New national network targets rabbis stress, burnout

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Rabbi Jack Riemer compares today's spiritual leaders to chameleons.

Place a chameleon on something red and it turns red, he says. Put one on blue and it becomes blue. Set one on Scotch plaid and the creature goes meshuggener.

Rabbis today must act as therapists, fund-raisers, teachers, politicians "and so many more things at the same time," the 65-year-old Florida rabbi said.

"When I travel around I see so much burnout, cynicism, isolation, despair and pain…that rabbis fall victim to."

Riemer visited San Francisco on Wednesday of last week to help nearly 30 other rabbis exchange ideas and prepare emotionally for the stress of the upcoming High Holy Days. Sponsored by the Northern California Board of Rabbis, the program took place at Orthodox congregation Adath Israel.

Riemer is not only aiding High Holy Days brainstorming sessions but is also trying to help his counterparts on a long-term basis.

About two months ago, Riemer founded the National Rabbinic Network. He hopes this cross-denominational support system can connect rabbis facing similar problems, build mentorships among them and sponsor conferences addressing their emotional and spiritual dilemmas.

"Every rabbi needs a rabbi," said Riemer, who heads a Conservative congregation in West Boca Raton, Fla.

He has been doing a form of this work on his own for years.

He recalls a divorced rabbi whose ex-wife married a wealthy congregant. When the divorced couple's son was approaching his bar mitzvah, the rabbi couldn't figure out how to handle the situation.

By chance, Riemer knew of another rabbi who had gone through the same situation. Riemer introduced the two men, and the stressed-out father received some much-needed advice and empathy.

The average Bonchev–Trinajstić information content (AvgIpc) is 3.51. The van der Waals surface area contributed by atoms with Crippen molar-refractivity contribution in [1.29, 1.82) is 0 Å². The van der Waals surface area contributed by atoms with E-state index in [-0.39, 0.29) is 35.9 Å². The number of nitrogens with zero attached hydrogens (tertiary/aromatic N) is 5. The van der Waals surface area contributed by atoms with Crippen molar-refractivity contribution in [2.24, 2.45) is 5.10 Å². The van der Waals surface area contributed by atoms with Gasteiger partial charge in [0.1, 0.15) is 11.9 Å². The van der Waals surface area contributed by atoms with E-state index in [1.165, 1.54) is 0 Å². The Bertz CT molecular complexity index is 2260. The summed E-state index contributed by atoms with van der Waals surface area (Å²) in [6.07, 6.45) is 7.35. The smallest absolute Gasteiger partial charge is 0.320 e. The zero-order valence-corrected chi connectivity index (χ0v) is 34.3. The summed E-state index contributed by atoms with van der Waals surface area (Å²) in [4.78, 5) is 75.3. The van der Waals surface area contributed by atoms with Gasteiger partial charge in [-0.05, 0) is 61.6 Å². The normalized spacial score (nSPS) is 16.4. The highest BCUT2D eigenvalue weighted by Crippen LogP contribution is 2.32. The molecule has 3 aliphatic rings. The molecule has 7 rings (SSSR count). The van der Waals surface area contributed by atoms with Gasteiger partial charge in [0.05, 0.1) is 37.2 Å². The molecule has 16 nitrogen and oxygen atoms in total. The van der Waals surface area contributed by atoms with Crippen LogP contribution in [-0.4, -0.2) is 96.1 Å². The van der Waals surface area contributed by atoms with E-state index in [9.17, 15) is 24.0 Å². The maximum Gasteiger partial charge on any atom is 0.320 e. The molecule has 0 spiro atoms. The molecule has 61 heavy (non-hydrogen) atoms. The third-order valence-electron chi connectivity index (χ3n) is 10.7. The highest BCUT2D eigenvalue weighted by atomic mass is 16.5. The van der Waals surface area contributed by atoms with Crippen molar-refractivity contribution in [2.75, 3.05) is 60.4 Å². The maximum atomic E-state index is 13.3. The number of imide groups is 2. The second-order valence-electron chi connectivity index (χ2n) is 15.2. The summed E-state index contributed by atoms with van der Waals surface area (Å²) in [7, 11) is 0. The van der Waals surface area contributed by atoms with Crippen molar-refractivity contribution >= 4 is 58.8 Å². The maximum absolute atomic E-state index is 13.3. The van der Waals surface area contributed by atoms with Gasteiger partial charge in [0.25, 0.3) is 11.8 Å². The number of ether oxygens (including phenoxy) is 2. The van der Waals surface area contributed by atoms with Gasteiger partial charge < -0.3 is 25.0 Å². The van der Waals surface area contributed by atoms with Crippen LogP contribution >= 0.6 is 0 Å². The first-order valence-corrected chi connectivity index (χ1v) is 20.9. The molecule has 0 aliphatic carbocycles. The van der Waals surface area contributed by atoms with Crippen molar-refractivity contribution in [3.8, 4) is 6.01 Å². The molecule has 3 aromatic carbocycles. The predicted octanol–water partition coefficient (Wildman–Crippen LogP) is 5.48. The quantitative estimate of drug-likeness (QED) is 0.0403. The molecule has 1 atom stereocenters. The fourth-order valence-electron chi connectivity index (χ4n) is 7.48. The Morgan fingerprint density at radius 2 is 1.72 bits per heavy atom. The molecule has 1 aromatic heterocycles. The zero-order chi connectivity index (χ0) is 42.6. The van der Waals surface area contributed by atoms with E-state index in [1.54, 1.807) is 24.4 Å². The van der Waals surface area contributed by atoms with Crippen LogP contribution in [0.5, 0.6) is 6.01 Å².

Riemer recalls another rabbi whose congregation dismissed him after 20 years and offered only a token severance sum. The ousted rabbi was unwilling to protest or hire an attorney.

"It's not Jewish. How can I fight?" the rabbi asked Riemer.

"Rabbis have this hangup that they're supposed to be spiritual people and aren't supposed to do things. They're afraid. They have an inner need to be liked. They don't want to fight," Riemer said.

Riemer himself hasn't been immune to such problems.

During his first week at his first job, a congregant told Riemer her husband had been beating her and their children. She asked Riemer to persuade her husband to get help.

Two days later, Riemer sat down with the alleged abuser to negotiate his rabbinic contract.

"Am I his friend? Am I his judge? Am I his counselor? Am I his teacher?" Riemer asked himself.

Each of the major movements and seminaries already offers guidance to rabbis and rabbinic students.

"But the truth is, we need more," he said.

Rabbi Alan Lew, president of the Northern California Board of Rabbis, supports Riemer's undertaking.

"One of the biggest problems in Judaic life is rabbinic burnout," Lew said. "The burnout is tremendous and fierce…I admire Jack for addressing it."

Every year, Lew said, two or three of the best rabbis in the Bay Area leave the pulpit due to unmitigated pressures.

"It's worse for the ones who stay. There's tremendous stress," he said.

Lew is particularly frustrated at the lack of recognition of the problem. He recalls attempts to ask a local Jewish organization for help.

"When I try to make a case for the rabbis needing more support, I'm told: `All Jewish professionals have it tough. Why are you any different?'" Lew said.

Meanwhile, Rabbi Daniel Pressman of Saratoga's Congregation Beth David already has signed up to become a network mentor — or, as he calls it, a "fly on the wall."

Pressman hopes Riemer's campaign can provide rabbis with one-on-one feedback on sermons, time management, leadership skills or the family-work balance.

Some might wonder whether the situation for rabbis today is so different from 40 years ago, when Riemer graduated from seminary. He said it is.

"The expectations are different," he said, adding that this "is not a time when Judaism is…a booming growth industry."

Rabbis' stress builds up with particular force during Elul, the Hebrew month preceding Rosh Hashanah and Yom Kippur. During Elul, Riemer said, rabbis spend so much time preparing for the deluge of sermons that they forget to engage in self-evaluation. Even if they're reading deeply spiritual material, they focus on discerning ways to fit the text into their sermons instead of how it relates to their own lives.

"That's one of the traps of the rabbinate," Riemer said. "You're so busy teaching, you forget you're a person too."